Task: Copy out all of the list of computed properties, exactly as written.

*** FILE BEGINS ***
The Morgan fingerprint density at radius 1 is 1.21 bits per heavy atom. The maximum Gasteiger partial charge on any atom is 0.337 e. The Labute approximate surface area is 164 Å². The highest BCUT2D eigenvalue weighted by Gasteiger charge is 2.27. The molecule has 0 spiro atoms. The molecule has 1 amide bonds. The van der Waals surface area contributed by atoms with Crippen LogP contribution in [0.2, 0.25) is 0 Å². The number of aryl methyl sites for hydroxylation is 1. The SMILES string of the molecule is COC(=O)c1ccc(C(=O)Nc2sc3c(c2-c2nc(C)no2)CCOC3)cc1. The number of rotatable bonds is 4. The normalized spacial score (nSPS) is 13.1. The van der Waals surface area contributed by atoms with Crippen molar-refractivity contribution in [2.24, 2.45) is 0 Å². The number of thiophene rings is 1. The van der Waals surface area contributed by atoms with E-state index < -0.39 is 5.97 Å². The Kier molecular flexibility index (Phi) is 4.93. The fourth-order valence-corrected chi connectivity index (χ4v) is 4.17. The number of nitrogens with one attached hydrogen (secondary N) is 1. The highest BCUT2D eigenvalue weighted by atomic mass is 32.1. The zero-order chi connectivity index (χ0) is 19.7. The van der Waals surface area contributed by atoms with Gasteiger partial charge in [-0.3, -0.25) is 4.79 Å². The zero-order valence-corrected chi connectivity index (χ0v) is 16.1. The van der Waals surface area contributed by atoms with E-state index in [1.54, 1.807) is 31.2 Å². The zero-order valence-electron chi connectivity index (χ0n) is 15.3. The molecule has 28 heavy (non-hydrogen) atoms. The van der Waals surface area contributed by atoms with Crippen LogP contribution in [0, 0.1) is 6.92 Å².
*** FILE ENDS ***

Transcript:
The Morgan fingerprint density at radius 1 is 1.21 bits per heavy atom. The maximum Gasteiger partial charge on any atom is 0.337 e. The Labute approximate surface area is 164 Å². The highest BCUT2D eigenvalue weighted by Gasteiger charge is 2.27. The molecule has 0 spiro atoms. The molecule has 1 amide bonds. The van der Waals surface area contributed by atoms with Crippen LogP contribution in [0.2, 0.25) is 0 Å². The number of aryl methyl sites for hydroxylation is 1. The SMILES string of the molecule is COC(=O)c1ccc(C(=O)Nc2sc3c(c2-c2nc(C)no2)CCOC3)cc1. The number of rotatable bonds is 4. The normalized spacial score (nSPS) is 13.1. The van der Waals surface area contributed by atoms with Crippen molar-refractivity contribution in [2.24, 2.45) is 0 Å². The number of thiophene rings is 1. The van der Waals surface area contributed by atoms with E-state index < -0.39 is 5.97 Å². The Kier molecular flexibility index (Phi) is 4.93. The fourth-order valence-corrected chi connectivity index (χ4v) is 4.17. The number of nitrogens with one attached hydrogen (secondary N) is 1. The highest BCUT2D eigenvalue weighted by atomic mass is 32.1. The zero-order chi connectivity index (χ0) is 19.7. The van der Waals surface area contributed by atoms with Gasteiger partial charge in [-0.3, -0.25) is 4.79 Å². The zero-order valence-corrected chi connectivity index (χ0v) is 16.1. The van der Waals surface area contributed by atoms with E-state index in [1.54, 1.807) is 31.2 Å². The zero-order valence-electron chi connectivity index (χ0n) is 15.3. The molecule has 28 heavy (non-hydrogen) atoms. The van der Waals surface area contributed by atoms with Crippen LogP contribution in [0, 0.1) is 6.92 Å².